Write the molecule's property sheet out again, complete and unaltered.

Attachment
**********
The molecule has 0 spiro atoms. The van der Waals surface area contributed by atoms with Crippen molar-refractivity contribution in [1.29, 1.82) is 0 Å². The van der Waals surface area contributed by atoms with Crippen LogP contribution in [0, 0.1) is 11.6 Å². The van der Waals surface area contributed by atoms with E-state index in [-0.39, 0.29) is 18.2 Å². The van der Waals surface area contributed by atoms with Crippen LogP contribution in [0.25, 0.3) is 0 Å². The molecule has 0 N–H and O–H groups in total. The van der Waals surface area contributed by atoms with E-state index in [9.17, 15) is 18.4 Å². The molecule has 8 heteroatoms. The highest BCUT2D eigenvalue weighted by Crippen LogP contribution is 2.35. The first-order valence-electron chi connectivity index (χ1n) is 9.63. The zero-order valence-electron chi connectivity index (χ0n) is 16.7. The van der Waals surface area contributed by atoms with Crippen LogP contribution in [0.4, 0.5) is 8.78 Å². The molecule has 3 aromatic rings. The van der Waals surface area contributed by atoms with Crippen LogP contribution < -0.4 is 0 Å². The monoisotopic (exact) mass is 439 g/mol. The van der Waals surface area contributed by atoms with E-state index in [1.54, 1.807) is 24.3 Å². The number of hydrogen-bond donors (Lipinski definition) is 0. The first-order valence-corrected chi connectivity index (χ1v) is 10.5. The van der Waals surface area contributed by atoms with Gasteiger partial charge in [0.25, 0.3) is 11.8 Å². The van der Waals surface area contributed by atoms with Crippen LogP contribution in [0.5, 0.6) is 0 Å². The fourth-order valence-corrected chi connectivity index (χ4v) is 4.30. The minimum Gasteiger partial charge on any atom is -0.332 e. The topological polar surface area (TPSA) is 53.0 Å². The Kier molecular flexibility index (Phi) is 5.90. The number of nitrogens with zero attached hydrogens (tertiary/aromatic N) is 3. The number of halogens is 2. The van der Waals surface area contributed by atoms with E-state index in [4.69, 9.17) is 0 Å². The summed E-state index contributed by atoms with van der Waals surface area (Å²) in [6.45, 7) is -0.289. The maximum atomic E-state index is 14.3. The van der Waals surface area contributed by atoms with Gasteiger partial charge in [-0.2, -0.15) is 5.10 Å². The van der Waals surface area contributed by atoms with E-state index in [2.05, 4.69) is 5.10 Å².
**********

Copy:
The molecule has 0 spiro atoms. The van der Waals surface area contributed by atoms with Crippen molar-refractivity contribution in [1.29, 1.82) is 0 Å². The van der Waals surface area contributed by atoms with Crippen LogP contribution in [0, 0.1) is 11.6 Å². The van der Waals surface area contributed by atoms with E-state index in [-0.39, 0.29) is 18.2 Å². The van der Waals surface area contributed by atoms with Crippen LogP contribution in [0.25, 0.3) is 0 Å². The molecule has 0 N–H and O–H groups in total. The van der Waals surface area contributed by atoms with E-state index in [9.17, 15) is 18.4 Å². The molecule has 8 heteroatoms. The highest BCUT2D eigenvalue weighted by Crippen LogP contribution is 2.35. The first-order valence-electron chi connectivity index (χ1n) is 9.63. The zero-order valence-electron chi connectivity index (χ0n) is 16.7. The van der Waals surface area contributed by atoms with Crippen LogP contribution in [0.4, 0.5) is 8.78 Å². The molecule has 3 aromatic rings. The van der Waals surface area contributed by atoms with Crippen LogP contribution < -0.4 is 0 Å². The monoisotopic (exact) mass is 439 g/mol. The van der Waals surface area contributed by atoms with E-state index in [1.54, 1.807) is 24.3 Å². The number of hydrogen-bond donors (Lipinski definition) is 0. The first-order valence-corrected chi connectivity index (χ1v) is 10.5. The van der Waals surface area contributed by atoms with Gasteiger partial charge in [0.25, 0.3) is 11.8 Å². The van der Waals surface area contributed by atoms with Crippen LogP contribution in [0.5, 0.6) is 0 Å². The fourth-order valence-corrected chi connectivity index (χ4v) is 4.30. The minimum Gasteiger partial charge on any atom is -0.332 e. The topological polar surface area (TPSA) is 53.0 Å². The Kier molecular flexibility index (Phi) is 5.90. The number of nitrogens with zero attached hydrogens (tertiary/aromatic N) is 3. The number of halogens is 2. The van der Waals surface area contributed by atoms with E-state index in [4.69, 9.17) is 0 Å². The summed E-state index contributed by atoms with van der Waals surface area (Å²) in [6.45, 7) is -0.289. The maximum atomic E-state index is 14.3. The van der Waals surface area contributed by atoms with Gasteiger partial charge in [-0.2, -0.15) is 5.10 Å². The van der Waals surface area contributed by atoms with E-state index in [2.05, 4.69) is 5.10 Å².